How to Reduce Obsessive Compulsive Symptoms

For many of us, we suffer from some mental health issues. From anxiety to even depression and bipolar, it’s common. While there are some ways to reduce these symptoms, such as swimming for anxiety and the like, you may wonder if there’s a way to reduce obsessive compulsive symptoms. 


There is a way, and we’ll go over here how you can reduce obsessive compulsive symptoms so you can turn your brain off and feel better too. 


Why treatment is Good 


OCD isn’t just a little bit of obsessiveness, it can be thoughts and feelings that are involuntary, and you can’t really stop them. They become distracting or disturbing, and it becomes hard to overcome these obsessions once they start to take over. 


If you’re compulsive about something, you feel you need to do this again and again, and sometimes, you develop rituals that are elaborate to help offset the relief, but it never goes away. 

If not treated, this does come back even stronger, and can create further anxiety that takes a lot of time, and a lot of energy. The relief may be temporary with these rituals too, so it’s not overtaking you.


It’s a vicious cycle, but through treatment, you can heal.


Look at the Triggers 


Part of healing and recovering from OCD symptoms is to find the triggers that start up the compulsions and obsessions. List these out, and when they happen, work on trying to do something a bit different.  You can create mental pictures of the problem not happening.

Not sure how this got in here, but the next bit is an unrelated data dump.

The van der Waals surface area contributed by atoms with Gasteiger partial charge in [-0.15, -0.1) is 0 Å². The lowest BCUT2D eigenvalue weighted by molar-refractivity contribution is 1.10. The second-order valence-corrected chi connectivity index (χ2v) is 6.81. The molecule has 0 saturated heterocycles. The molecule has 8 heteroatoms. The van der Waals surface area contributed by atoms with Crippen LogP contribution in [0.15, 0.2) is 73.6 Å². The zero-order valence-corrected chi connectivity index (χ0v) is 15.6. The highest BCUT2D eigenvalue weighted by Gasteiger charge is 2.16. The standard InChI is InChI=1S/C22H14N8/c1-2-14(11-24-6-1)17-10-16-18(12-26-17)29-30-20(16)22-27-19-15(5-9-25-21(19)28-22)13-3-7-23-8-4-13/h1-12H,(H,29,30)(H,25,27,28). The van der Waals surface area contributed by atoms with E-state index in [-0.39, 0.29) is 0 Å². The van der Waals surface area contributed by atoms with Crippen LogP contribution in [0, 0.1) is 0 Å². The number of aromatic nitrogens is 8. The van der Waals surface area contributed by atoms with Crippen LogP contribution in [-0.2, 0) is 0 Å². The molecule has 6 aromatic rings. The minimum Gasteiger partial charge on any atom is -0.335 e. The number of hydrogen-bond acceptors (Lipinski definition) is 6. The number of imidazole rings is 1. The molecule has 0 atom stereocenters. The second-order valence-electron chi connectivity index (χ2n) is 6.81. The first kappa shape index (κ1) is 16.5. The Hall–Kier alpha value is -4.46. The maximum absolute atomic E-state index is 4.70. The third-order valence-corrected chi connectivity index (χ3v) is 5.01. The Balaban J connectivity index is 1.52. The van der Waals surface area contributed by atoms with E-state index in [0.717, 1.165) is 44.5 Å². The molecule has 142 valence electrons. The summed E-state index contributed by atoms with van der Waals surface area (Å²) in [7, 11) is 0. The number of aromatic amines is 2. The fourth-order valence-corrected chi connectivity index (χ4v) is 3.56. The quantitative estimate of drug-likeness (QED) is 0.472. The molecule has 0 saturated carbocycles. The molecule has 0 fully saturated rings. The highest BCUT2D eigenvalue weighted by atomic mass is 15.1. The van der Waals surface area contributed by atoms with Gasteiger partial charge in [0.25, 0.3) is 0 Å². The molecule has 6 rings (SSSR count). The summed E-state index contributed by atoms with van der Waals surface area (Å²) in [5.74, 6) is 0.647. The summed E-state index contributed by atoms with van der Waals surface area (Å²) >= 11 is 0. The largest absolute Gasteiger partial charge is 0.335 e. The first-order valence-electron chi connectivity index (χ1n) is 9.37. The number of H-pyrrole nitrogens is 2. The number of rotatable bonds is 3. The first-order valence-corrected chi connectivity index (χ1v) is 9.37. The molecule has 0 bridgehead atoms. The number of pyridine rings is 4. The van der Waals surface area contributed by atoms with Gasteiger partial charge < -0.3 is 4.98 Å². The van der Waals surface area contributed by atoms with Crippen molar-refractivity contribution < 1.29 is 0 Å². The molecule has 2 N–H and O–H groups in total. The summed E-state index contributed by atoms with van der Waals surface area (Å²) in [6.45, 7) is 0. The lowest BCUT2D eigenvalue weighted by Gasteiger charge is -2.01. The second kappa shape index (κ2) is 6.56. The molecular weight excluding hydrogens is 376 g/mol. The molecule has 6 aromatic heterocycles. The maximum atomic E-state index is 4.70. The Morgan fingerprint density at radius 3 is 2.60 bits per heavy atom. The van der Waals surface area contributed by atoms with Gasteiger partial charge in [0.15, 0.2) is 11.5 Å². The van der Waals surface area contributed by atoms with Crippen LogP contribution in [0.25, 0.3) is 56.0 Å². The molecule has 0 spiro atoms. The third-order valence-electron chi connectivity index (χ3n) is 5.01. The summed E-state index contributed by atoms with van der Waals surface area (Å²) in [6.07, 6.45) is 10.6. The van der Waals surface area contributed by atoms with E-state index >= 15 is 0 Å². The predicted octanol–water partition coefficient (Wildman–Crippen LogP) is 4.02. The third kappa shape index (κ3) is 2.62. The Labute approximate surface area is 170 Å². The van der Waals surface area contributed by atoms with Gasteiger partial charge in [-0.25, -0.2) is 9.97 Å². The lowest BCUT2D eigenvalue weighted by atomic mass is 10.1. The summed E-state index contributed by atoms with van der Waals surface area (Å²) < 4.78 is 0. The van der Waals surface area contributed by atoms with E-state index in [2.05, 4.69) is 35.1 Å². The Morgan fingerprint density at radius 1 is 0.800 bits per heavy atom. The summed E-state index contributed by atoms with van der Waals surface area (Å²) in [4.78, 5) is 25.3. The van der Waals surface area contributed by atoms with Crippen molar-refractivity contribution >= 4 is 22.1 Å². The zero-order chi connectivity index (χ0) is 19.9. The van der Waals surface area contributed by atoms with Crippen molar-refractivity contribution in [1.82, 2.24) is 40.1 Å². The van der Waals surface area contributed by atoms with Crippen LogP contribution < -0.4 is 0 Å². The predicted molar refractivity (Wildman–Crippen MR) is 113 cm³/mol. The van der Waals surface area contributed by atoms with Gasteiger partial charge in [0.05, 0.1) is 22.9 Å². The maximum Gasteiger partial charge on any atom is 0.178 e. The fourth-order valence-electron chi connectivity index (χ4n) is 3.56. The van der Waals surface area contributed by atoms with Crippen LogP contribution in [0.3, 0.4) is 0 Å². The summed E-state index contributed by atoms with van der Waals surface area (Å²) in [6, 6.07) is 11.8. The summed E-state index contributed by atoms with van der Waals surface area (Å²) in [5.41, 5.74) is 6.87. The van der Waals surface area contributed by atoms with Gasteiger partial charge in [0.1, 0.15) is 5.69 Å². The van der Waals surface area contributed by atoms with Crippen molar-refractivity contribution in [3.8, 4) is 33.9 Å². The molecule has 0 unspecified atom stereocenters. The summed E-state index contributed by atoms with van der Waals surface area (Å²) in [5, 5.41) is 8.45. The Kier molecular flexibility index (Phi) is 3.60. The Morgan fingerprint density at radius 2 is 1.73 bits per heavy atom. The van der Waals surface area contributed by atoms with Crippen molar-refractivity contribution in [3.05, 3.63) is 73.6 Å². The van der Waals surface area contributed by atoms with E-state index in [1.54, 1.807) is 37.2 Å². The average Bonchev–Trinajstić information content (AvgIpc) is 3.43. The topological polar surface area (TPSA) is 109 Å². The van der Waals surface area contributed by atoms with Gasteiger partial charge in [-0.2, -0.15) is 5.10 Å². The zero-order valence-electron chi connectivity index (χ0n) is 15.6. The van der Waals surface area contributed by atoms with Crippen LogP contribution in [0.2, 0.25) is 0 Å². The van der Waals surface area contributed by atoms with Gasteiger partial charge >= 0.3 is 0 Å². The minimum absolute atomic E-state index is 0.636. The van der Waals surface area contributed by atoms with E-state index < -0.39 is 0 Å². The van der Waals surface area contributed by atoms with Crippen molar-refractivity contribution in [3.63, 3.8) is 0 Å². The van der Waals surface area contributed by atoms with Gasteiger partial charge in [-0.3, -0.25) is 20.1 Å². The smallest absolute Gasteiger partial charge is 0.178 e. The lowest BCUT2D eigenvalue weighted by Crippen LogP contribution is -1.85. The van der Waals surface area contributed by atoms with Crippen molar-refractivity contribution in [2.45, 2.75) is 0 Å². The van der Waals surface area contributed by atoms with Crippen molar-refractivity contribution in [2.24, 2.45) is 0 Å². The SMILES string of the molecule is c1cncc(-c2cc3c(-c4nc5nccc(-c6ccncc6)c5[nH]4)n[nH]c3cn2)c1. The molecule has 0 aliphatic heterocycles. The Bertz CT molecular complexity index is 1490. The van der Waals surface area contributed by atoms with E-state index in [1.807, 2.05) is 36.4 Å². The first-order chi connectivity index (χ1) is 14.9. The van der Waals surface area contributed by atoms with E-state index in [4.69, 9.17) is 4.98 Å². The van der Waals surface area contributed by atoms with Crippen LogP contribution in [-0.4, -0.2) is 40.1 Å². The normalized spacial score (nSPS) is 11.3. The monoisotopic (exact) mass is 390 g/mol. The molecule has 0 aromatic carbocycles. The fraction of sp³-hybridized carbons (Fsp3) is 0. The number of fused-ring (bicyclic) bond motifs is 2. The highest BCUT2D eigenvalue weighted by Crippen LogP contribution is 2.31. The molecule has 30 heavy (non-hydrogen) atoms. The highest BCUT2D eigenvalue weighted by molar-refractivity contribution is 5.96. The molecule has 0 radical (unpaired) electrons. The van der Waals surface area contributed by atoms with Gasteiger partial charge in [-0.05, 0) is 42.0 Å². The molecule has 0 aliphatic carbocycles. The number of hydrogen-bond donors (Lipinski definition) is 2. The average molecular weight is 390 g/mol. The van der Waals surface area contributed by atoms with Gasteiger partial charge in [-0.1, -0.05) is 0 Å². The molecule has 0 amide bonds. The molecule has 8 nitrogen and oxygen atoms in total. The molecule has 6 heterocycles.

For example, if you are obsessing over whether the oven is turned off or not, you can mentally create that you see the oven is off. 


This can help to reduce the feelings and offset the triggers so you can recover. 


Reduce Stress in Your Life 


Whether it’s through changing your schedule or doing an activity, try to offset the stress in your life.


Stress is a common trigger for your brain to start going into overload with these thoughts, but by taking a moment to catch your breath, or maybe even just closing your eyes for a moment, it can work to offset the thoughts that are overtaking you. 


Write it Down 


Do you know what thoughts are obsessive? If you don’t, consider writing them down, so you can record the types of thoughts that come up, what you’re obsessing about, and what the trigger for this is. 


Sometimes, writing them down helps you face your fears too, so even if the thoughts are utterly disturbing, it can help you understand why these damaging obsessions are there. 


Create a Worry Period 


This is a small period of time, about 10 or so minutes, where you “worry.” 


This is when you’re allowed to focus on these urges, thoughts and feelings that aren’t good for you. Then, you correct them. 


At the end, you want to take a few deep breaths. From that point, once it’s over, go back and do what you’re doing.  You will notice it’s a lot easier to go about your day since you’re not as bent on those obsessions.


And whenever a bad thought comes around, write it down so during your worry period, you can focus on them. 


Create a Tape of the thoughts 


If you have one specific obsession, try to write it down. Recount it, and play it over and over. You’ll start to realize that these thoughts aren’t as bad, and you’re not as distressed. 


Get Help! 


Finally, if you are still struggling, you can get help for your obsessive compulsive disorder


Talking to someone is a great way to express your feelings, and to help you overcome the obsessions. Obsessive thoughts aren’t easy, but by getting help and doing something about it, you’ll realize the worries will go away.